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As the world confronts the largest refugee crisis since World War II, wealthy countries are being called upon to open their doors to the displaced, with the assumption that this will restore their prospects for a bright future. Refuge follows Syrians who fled a brutal war in their homeland as they attempt to rebuild in countries of resettlement and asylum. Their experiences reveal that these destination countries are not saviors; they can deny newcomers’ potential by failing to recognize their abilities and invest in the tools they need to prosper.
Heba Gowayed spent three years documenting the strikingly divergent journeys of Syrian families from similar economic and social backgrounds during their crucial first years of resettlement in the United States and Canada and asylum in Germany. All three countries offer a legal solution to displacement, while simultaneously minoritizing newcomers through policies that fail to recognize their histories, aspirations, and personhood. The United States stands out for its emphasis on “self-sufficiency” that integrates refugees into American poverty, which, by design, is populated by people of color and marked by stagnation. Gowayed argues that refugee human capital is less an attribute of newcomers than a product of the same racist welfare systems that have long shaped the contours of national belonging.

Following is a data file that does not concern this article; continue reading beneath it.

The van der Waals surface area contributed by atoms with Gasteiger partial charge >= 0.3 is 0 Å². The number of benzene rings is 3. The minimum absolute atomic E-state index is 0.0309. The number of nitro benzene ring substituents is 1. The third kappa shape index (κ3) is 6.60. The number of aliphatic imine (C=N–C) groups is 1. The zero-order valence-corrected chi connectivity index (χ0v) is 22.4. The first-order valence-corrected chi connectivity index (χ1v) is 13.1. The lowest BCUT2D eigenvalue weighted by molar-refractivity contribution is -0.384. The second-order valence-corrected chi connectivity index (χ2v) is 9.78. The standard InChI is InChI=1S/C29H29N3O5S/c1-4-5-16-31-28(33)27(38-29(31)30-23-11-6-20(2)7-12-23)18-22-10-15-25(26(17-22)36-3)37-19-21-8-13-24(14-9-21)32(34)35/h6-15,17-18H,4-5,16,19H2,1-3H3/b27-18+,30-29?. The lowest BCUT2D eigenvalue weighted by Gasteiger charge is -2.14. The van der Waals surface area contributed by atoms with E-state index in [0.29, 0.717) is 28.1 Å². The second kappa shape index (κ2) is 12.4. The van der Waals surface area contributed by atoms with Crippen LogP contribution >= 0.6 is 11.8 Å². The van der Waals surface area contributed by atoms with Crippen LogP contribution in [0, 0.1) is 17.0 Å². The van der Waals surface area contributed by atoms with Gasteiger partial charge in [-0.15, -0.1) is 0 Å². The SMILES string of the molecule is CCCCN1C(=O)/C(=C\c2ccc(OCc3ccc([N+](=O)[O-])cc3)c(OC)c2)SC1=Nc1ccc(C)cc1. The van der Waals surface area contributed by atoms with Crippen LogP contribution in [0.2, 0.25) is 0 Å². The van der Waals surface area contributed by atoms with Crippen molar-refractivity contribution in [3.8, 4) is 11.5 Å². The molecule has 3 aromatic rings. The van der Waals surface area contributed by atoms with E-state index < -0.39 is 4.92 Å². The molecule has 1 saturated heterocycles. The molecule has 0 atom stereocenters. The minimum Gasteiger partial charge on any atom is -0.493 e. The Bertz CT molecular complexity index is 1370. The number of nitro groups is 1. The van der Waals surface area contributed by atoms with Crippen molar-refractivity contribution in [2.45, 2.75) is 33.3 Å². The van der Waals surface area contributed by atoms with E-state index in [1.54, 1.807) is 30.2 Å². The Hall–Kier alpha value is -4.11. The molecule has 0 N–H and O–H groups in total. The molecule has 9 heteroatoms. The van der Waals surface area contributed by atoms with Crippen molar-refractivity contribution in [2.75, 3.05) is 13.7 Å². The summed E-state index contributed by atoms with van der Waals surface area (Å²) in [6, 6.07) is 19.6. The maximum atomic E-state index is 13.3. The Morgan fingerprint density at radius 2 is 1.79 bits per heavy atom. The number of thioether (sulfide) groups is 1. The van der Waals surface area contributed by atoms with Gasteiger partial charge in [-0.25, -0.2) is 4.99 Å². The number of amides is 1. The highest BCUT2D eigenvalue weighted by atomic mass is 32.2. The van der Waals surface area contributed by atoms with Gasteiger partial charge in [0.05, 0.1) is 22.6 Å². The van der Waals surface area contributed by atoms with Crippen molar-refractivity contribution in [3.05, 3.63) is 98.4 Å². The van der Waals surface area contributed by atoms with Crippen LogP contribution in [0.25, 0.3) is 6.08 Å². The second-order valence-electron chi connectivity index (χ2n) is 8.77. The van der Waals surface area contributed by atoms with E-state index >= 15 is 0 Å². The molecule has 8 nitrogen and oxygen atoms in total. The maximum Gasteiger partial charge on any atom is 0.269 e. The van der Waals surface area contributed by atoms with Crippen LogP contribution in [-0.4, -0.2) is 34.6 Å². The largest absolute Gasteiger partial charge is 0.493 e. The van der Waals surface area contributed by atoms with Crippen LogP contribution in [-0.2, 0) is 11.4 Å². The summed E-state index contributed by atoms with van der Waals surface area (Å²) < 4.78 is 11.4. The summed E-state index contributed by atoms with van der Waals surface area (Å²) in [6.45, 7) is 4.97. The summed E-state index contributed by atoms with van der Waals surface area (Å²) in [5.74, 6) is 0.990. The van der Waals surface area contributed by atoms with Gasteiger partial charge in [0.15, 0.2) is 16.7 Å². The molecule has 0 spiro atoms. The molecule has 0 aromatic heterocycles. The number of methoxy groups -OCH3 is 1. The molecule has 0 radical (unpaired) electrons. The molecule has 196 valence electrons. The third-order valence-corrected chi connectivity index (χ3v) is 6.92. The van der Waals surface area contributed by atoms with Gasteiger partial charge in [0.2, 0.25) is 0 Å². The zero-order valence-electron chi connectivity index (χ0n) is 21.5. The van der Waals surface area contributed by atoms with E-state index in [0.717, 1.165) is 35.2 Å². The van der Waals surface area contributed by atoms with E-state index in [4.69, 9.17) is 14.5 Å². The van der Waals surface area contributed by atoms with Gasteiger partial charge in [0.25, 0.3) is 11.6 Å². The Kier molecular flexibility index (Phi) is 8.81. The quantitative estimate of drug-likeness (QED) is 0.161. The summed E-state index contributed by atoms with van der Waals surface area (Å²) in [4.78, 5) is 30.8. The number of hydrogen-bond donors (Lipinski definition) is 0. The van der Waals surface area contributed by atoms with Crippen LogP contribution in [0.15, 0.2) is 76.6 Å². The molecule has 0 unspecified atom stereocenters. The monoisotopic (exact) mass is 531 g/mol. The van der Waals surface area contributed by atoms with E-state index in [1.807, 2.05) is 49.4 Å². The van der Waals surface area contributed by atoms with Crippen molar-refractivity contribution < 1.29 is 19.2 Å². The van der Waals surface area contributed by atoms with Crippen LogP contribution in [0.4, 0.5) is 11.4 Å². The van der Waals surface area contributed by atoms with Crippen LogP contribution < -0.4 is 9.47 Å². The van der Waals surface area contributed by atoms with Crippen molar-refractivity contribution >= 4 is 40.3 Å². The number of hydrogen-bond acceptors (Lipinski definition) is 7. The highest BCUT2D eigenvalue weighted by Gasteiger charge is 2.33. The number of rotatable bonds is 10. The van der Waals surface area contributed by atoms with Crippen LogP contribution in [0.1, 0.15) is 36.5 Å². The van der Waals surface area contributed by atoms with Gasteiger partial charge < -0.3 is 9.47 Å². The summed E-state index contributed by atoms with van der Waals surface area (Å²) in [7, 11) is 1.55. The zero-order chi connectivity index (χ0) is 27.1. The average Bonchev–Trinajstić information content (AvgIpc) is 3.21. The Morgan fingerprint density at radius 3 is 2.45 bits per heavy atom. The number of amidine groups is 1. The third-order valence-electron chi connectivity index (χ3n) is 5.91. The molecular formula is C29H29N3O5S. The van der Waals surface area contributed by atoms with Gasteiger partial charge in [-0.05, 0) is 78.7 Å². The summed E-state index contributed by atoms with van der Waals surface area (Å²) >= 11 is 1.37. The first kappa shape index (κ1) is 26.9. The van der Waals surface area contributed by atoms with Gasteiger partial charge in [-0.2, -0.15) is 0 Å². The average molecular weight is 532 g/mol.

Centering the human experience of displacement, Refuge shines needed light on how countries structure the potential of people, new arrivals or otherwise, within their borders.